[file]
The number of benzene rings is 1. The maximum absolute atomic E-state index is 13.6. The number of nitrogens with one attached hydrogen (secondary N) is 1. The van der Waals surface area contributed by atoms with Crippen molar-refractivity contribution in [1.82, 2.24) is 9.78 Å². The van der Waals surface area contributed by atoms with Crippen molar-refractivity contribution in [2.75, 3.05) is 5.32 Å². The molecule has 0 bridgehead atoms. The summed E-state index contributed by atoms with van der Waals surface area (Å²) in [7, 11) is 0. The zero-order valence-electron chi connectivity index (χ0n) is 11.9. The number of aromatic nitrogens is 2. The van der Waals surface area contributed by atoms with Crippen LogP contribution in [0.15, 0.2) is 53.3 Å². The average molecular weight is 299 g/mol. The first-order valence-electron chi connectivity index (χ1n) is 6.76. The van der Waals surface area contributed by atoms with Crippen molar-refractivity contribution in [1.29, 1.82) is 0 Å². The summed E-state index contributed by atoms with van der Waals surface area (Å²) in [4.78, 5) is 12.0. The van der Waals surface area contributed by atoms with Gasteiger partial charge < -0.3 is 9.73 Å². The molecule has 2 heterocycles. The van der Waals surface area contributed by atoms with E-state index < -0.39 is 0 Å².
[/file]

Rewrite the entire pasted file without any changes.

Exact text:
The number of benzene rings is 1. The maximum absolute atomic E-state index is 13.6. The number of nitrogens with one attached hydrogen (secondary N) is 1. The van der Waals surface area contributed by atoms with Crippen molar-refractivity contribution in [1.82, 2.24) is 9.78 Å². The van der Waals surface area contributed by atoms with Crippen molar-refractivity contribution in [2.75, 3.05) is 5.32 Å². The molecule has 0 bridgehead atoms. The summed E-state index contributed by atoms with van der Waals surface area (Å²) in [7, 11) is 0. The zero-order valence-electron chi connectivity index (χ0n) is 11.9. The number of aromatic nitrogens is 2. The van der Waals surface area contributed by atoms with Crippen LogP contribution in [0.15, 0.2) is 53.3 Å². The average molecular weight is 299 g/mol. The first-order valence-electron chi connectivity index (χ1n) is 6.76. The van der Waals surface area contributed by atoms with Crippen molar-refractivity contribution in [1.29, 1.82) is 0 Å². The summed E-state index contributed by atoms with van der Waals surface area (Å²) in [4.78, 5) is 12.0. The van der Waals surface area contributed by atoms with Gasteiger partial charge < -0.3 is 9.73 Å². The molecule has 2 heterocycles. The van der Waals surface area contributed by atoms with E-state index < -0.39 is 0 Å².